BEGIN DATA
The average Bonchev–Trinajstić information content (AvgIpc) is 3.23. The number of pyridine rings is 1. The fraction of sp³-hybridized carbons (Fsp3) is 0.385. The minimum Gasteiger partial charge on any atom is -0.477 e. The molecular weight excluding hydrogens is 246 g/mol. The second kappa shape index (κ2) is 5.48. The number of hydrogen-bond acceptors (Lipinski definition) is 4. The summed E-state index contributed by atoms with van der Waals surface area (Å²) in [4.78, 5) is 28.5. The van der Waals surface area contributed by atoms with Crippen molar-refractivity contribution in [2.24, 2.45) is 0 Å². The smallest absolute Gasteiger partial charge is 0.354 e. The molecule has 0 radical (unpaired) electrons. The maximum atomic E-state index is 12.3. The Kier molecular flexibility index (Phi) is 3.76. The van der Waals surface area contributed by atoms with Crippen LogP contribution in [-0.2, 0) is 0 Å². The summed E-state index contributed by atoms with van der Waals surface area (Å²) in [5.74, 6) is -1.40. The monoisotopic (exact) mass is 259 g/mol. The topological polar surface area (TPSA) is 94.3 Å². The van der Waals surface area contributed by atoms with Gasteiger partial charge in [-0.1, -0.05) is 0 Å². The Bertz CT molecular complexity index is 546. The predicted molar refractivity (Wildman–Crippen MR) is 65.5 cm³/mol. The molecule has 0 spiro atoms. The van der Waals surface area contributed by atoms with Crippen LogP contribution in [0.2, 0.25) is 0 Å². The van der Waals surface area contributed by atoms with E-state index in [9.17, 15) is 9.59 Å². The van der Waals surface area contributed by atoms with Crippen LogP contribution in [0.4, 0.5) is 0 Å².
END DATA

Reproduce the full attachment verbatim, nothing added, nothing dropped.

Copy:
The average Bonchev–Trinajstić information content (AvgIpc) is 3.23. The number of pyridine rings is 1. The fraction of sp³-hybridized carbons (Fsp3) is 0.385. The minimum Gasteiger partial charge on any atom is -0.477 e. The molecular weight excluding hydrogens is 246 g/mol. The second kappa shape index (κ2) is 5.48. The number of hydrogen-bond acceptors (Lipinski definition) is 4. The summed E-state index contributed by atoms with van der Waals surface area (Å²) in [4.78, 5) is 28.5. The van der Waals surface area contributed by atoms with Crippen molar-refractivity contribution in [2.24, 2.45) is 0 Å². The smallest absolute Gasteiger partial charge is 0.354 e. The molecule has 0 radical (unpaired) electrons. The maximum atomic E-state index is 12.3. The Kier molecular flexibility index (Phi) is 3.76. The van der Waals surface area contributed by atoms with Crippen LogP contribution in [-0.2, 0) is 0 Å². The summed E-state index contributed by atoms with van der Waals surface area (Å²) in [5.74, 6) is -1.40. The monoisotopic (exact) mass is 259 g/mol. The topological polar surface area (TPSA) is 94.3 Å². The van der Waals surface area contributed by atoms with Gasteiger partial charge in [-0.1, -0.05) is 0 Å². The Bertz CT molecular complexity index is 546. The predicted molar refractivity (Wildman–Crippen MR) is 65.5 cm³/mol. The molecule has 0 spiro atoms. The van der Waals surface area contributed by atoms with Crippen LogP contribution in [0.2, 0.25) is 0 Å². The van der Waals surface area contributed by atoms with E-state index in [9.17, 15) is 9.59 Å². The van der Waals surface area contributed by atoms with Crippen LogP contribution in [0.4, 0.5) is 0 Å².